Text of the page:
Elections have consequences –> Kate Harloe reports for Mother Jones that Donald Trump “is remaking the federal courts in his own image” with a slew of nominees who “have been notably white, male and conservative.”
“Messy intra-progressive fight” –> Slate’s Dahlia Lithwick writes that the unity Virginia Democrats showed on Tuesday night belies the intra-left tensions that roiled Charlottesville before a violent riot by white nationalists brought various factions together, and still simmer in the progressive city today.
Already? –> Edward-Isaac Dovere reports for Politico that “Joe Biden thinks it’s critical that Donald Trump not get a second term — and though it’s early, he doesn’t yet see anyone else who could stop that from happening,” which “might mean he’ll just have to run himself.”
Security theater –> You have to put your shampoo in little bottles — not to exceed 3.4 ounces — and seal them up in a ziplock bag — it must be quart-sized — but at the same time, “Homeland Security investigators found that, more than 70 percent of the time, undercover officers were able to get through TSA checkpoints with mock knives, guns and explosives,” according to CBS News.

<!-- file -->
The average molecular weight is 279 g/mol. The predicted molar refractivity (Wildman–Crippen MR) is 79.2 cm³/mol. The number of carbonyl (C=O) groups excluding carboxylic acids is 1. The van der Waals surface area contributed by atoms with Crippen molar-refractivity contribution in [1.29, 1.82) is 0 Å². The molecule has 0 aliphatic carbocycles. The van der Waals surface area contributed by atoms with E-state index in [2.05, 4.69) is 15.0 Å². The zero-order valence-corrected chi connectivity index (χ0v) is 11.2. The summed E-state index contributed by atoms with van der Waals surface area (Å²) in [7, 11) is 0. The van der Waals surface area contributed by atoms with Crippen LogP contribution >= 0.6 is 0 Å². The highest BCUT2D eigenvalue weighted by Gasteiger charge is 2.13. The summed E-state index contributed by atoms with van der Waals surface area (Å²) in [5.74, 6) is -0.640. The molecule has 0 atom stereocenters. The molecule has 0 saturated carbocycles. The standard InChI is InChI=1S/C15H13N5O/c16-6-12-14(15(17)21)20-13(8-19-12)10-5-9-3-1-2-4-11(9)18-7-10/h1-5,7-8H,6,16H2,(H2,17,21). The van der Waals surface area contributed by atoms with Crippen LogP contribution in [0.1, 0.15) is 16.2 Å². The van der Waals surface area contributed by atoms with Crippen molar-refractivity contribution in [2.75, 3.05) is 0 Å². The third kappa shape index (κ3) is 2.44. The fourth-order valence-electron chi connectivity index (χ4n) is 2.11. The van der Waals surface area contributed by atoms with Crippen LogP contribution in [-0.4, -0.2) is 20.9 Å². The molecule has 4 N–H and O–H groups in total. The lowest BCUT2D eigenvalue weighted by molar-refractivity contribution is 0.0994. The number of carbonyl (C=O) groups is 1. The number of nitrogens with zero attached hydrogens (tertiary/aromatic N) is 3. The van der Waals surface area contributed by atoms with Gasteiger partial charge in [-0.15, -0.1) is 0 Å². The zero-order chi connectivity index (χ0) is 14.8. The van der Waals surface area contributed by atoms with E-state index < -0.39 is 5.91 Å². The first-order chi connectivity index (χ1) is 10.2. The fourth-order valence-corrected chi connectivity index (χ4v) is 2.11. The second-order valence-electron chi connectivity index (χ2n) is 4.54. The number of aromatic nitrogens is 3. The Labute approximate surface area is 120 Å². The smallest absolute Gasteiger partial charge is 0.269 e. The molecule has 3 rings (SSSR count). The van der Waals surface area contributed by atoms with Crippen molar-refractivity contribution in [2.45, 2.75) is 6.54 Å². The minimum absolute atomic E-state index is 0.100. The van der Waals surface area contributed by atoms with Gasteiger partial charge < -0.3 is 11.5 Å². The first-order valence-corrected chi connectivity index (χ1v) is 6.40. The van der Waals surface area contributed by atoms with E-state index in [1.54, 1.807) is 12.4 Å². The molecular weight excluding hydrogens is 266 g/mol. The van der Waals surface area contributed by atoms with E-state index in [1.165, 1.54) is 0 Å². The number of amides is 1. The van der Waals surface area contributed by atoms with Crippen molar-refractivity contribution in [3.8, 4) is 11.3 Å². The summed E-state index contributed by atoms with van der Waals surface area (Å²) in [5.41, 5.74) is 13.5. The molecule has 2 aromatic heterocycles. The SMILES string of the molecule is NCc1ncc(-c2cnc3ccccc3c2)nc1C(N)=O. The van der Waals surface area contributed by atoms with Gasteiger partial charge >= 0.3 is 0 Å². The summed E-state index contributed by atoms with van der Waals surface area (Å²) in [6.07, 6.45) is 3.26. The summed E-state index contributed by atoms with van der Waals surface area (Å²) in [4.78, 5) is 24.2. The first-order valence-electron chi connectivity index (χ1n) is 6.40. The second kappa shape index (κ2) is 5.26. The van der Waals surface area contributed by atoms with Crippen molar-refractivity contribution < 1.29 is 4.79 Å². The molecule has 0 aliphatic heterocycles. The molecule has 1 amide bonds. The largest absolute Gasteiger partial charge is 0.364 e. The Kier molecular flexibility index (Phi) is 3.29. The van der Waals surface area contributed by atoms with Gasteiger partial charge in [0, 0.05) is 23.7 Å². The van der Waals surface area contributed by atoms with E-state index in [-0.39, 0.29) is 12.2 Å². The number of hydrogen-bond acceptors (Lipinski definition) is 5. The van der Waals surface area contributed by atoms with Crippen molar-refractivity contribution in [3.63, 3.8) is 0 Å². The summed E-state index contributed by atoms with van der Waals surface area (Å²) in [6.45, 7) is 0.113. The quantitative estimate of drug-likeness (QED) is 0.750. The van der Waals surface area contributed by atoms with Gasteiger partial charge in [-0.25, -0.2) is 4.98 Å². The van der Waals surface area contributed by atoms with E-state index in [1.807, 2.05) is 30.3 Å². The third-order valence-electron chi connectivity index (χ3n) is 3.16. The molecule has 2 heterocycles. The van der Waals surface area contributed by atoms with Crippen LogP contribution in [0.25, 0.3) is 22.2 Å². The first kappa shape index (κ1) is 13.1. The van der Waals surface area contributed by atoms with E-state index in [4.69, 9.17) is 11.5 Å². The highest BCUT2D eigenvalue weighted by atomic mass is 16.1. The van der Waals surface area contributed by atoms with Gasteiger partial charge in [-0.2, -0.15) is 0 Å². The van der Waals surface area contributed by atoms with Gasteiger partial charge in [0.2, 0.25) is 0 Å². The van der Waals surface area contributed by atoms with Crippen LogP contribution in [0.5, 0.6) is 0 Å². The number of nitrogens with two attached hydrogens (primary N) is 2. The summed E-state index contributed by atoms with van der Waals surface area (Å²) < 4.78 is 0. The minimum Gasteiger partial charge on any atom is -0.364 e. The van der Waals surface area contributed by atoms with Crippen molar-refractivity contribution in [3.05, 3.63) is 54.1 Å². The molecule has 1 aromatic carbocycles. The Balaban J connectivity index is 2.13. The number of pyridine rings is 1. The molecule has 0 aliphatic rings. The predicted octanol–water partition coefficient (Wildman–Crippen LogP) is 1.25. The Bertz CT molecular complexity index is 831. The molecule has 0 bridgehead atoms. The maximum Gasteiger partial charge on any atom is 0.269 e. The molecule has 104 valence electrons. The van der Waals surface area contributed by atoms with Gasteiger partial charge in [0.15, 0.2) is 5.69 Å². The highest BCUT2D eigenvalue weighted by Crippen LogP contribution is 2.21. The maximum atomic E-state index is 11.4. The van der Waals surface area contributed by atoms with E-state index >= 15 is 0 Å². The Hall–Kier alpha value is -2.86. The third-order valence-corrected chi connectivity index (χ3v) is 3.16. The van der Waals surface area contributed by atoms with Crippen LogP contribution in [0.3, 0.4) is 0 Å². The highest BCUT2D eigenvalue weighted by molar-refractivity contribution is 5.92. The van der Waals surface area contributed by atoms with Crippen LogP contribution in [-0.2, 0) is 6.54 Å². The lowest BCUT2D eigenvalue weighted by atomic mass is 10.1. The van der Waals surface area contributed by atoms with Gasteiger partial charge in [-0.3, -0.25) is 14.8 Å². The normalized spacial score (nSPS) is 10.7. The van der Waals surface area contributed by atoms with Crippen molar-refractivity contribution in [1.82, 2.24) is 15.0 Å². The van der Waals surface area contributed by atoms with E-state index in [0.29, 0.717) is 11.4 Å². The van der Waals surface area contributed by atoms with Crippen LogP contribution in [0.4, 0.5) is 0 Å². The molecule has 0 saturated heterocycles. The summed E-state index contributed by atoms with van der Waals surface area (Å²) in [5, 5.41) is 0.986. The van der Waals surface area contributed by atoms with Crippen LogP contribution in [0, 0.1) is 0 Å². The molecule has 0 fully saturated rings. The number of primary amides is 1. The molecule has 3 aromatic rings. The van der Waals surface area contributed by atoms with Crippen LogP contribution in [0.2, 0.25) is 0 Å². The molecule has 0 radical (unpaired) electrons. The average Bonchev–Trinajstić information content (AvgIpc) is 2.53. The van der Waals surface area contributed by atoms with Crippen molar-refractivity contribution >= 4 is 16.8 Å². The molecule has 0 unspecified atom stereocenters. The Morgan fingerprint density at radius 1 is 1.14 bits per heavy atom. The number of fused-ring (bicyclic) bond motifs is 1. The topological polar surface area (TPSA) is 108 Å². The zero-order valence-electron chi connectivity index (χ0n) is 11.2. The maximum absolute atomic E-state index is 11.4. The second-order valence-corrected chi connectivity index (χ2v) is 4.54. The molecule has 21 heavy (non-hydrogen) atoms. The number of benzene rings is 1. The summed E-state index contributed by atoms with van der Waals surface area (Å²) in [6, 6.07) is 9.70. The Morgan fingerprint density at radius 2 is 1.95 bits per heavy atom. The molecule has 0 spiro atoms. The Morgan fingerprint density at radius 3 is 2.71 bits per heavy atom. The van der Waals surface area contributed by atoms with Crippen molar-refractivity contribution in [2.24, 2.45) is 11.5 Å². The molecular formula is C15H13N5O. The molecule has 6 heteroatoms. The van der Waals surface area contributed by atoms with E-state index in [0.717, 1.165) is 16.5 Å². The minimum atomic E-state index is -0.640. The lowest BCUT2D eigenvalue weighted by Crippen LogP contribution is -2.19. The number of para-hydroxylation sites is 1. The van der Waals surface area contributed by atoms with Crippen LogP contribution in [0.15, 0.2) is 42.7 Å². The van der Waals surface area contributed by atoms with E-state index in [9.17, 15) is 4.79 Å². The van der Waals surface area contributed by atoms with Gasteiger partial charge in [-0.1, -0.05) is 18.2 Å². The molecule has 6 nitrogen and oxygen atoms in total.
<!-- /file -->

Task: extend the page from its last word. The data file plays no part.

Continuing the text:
No crying in baseball –> At Deadspin, Lindsey Adler tells the odd story of a 13-year-old girl who posed as a young, married father of two so she could write professionally about baseball and be taken seriously, but then didn’t know how to get out of her lie for the next eight years. She apparently harassed several women she’d encountered online before being discovered by internet sleuths.
Daily Reads was compiled by BillMoyers.com staff and edited by Kristin Miller.
We produce this news digest every weekday. You canto receive these updates as an email.